The brief intervals of time which could be spared from his arduous labors were devoted to the writing of short poems chiefly for the diversion of his children, and among these were his famous "Visit of St. Nicholas." This little poem, which has given its author a fame which his greater works have failed to bestow, was written in 1822, as a Christmas present for his children, which was highly appreciated. Among their many friends were the family of Rev. Dr. David Butler, then rector of St. Paul's church, in the city of Troy. The eldest daughter of Dr. Butler, while visiting the Moore family, saw the poem and quickly copied the verses in her "album" (an article which every young lady at that time was supposed to possess), intending to read them to the children at the rectory. She was so impressed with their value that she sent a copy to an editor, and they were first printed in the "Troy Sentinel," of December 23, 1823, accopanied with a cut illustrating Santa Claus on his rounds, and preceded by an introduction by the editor. Strange to say the name of the author did not then appear. It is said that Dr. Moore was displeased at first, as in his opinion the poem had slight literary merit, but it instantly won general favor, and for years the republication of the verses at Christmas time was one of the most joyous features of the newspapers.

Connection Between Moore/Livingston/Butler/Hart Families

Rev. David Butler + Chloe Jones
   Rev. Clement Moore Butler + Frances Livingston Hart
   Harriet Butler

Thomas Moore + Elizabeth Channing
   John Moore + Judith Newcomb Livingston
      Lydia Hubbard Moore + Rev. William Henry Hart
         Frances Livingston Hart + Rev. Clement Moore Butler
   Rev. Thomas Lambert Moore + Judith Moore

Lieutenant Samuel Moore + Sarah Fish
   Rev. Benjamin Moore + Charity Clarke
      Clement Clarke Moore + Catharine Taylor
   Judith Moore + Rev. Thomas Lambert Moore

Gilbert Livingston + Cornelia Beekman
   Henry Livingston, Sr. + Susanna Conklin
      Henry Livingston, Jr. + Sarah Welles + Jane Patterson
   James Livingston + Judith Newcomb
      Judith Newcomb Livingston + John Moore
         Lydia Hubbard Moore + Rev. William Henry Hart
            Frances Livingston Hart + Rev. Clement Moore Butler

Henry's first cousin and next door neighbor, Judith Newcomb Livingston, is the grandmother of Frances Hart Butler, whose sister-in-law, Harriet Butler, gave the Christmas poem to the Troy Sentinel.

It was next printed in various "School Readers," and this brought it to the knowledge of whole generations of children, and nothing was more popular among them. It has been translated into foreign languages, and a learned editor once informed us of his surprise and gratification to hear them recited by a little girl in a school in Germany, in her native tongue. It may be safely said, that no poem written by an American has been reprinted in so many forms. In 1844, the various poems written by Dr. Moore were published in a small volume, but the only one that has attracted the slightest attention was the one that the author considered of so little merit. In 1859, an edition of this little poem was published in paper covers for children, and illustrated by the famous artist, Felix O.C. Darley, in his inimitable style.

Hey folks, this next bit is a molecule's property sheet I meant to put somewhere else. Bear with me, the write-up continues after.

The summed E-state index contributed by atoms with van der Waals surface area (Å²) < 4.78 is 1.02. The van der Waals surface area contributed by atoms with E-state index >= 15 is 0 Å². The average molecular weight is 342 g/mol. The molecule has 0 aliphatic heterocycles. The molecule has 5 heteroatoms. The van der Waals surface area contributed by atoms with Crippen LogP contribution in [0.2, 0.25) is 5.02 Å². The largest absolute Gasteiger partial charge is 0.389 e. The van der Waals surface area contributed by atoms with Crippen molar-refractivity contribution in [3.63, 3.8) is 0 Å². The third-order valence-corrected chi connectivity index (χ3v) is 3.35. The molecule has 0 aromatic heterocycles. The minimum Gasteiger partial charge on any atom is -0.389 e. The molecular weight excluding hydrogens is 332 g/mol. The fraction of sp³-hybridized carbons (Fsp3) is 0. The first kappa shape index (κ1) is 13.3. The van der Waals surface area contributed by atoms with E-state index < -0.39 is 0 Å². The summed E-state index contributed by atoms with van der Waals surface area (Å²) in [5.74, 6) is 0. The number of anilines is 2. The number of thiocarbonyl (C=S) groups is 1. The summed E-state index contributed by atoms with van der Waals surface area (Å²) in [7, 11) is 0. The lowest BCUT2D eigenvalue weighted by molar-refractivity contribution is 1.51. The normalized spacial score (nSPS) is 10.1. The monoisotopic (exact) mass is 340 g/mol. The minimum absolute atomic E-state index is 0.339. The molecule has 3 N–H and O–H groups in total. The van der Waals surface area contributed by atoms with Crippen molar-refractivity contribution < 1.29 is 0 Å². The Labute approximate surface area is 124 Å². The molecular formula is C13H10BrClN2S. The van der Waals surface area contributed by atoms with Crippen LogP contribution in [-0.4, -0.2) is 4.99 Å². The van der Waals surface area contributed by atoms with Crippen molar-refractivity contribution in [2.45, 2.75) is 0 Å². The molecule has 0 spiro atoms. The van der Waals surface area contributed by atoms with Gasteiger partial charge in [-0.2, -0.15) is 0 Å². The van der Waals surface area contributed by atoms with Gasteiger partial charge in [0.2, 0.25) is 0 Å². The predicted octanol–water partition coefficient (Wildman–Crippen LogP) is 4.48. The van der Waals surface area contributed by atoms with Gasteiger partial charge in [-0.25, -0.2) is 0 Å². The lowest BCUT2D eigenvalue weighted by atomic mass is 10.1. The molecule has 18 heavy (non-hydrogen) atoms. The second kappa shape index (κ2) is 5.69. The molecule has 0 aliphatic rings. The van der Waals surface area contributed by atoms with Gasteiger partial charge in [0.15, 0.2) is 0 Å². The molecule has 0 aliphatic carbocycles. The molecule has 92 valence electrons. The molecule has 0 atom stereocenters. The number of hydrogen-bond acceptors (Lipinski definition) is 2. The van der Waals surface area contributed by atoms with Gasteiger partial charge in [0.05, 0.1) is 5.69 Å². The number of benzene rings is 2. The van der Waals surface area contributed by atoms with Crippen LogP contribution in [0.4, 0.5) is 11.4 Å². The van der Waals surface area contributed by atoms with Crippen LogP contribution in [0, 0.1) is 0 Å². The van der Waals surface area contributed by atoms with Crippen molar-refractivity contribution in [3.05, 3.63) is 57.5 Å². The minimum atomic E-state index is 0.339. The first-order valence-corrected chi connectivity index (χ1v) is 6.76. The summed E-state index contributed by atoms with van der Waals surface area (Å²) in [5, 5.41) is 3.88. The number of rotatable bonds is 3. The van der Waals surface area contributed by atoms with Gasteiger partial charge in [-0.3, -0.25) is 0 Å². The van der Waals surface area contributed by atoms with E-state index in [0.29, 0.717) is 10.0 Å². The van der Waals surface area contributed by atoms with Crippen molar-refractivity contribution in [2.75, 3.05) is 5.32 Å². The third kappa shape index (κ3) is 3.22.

Nothing that adds to the happiness of the world can justly be called little. Men have labored and toiled and passed sleepless nights and laborious days, and for what? For immortal fame. It has fled from them like a shadow, and has alighted uncalled for and unexpectedly on such apparently trivial things as "Home, sweet Home," the "Legend of Rip Van Winkle," and the "Visit of Saint Nicholas." It shows that it is the great body of readers, and not the authors, and least of all the professional critics, whose mission it is to decide what is valuable and what is worthless.

The last literary work of Dr. Moore was a "Life of George Castriot, surnamed Scanderbeg, King of Albania." This hero of the last days of the Middle Ages bears the same relation to the European Turkish Provinces that El Cid bears to Spain; a position half historical and half legendary. The work is a modernized and greatly improved form of an old English translation of Jacques Lavardin's history, printed in 1596. It is the only reliable history we possess of the exploits of the man, "who with unequal arms resisted for twenty-three years the power of the Ottoman Empire; and two conquerors, Amurath the Second and his greater son, were repeatedly baffled by a rebel whom they pursued with seeming contempt and implacable resentment." Such was Scanderbeg, "the heroic Prince of Epire and the great enemy and scourge of the Turks." He died June 17, 1767, and no Scanderbeg succeeding Scanderbeg, the Turks possessed the land. No higher tribute of unintended praise was ever given to a man by his enemies than was paid by the Turks themselves, when they violated his sepulchre and used fragments of his bones for amulets, in the superstitious hope that they would endow them with his good fortune and inspire them with his courage.

In 1862, Dr. George H. Moore, of the New York Historical Society, resolved to obtain, if possible, from its modest author, an autograph copy of his famous poem. The request was complied with, and a facsimile of the original, now in the library of the society, is here presented, with its kind permission. The venerable author stated in a letter, that when a boy, he first heard the story of St. Nicholas from a rubicund Dutchman who lived near his father's residence.

After a life of usefulness and honor, Dr. Moore died at his summer residence at Newport, July 10, 1863. His remains rest in a vault in St. Luke's church, in Hudson street, New York. His true monument is the Theological Seminary, of which he was the liberal patron, and foremost among its company of learned instructors. The learned works upon which the talented author employed so much time and labor, have long since been superseded by works of still deeper research. But the man is yet to be born who can write anything to supersede the little poem that has made St. Nicholas and his tiny reindeer living and breathing realities to thousands of children throughout our broad land.

William S. Pelletreau.
July 15, 1897.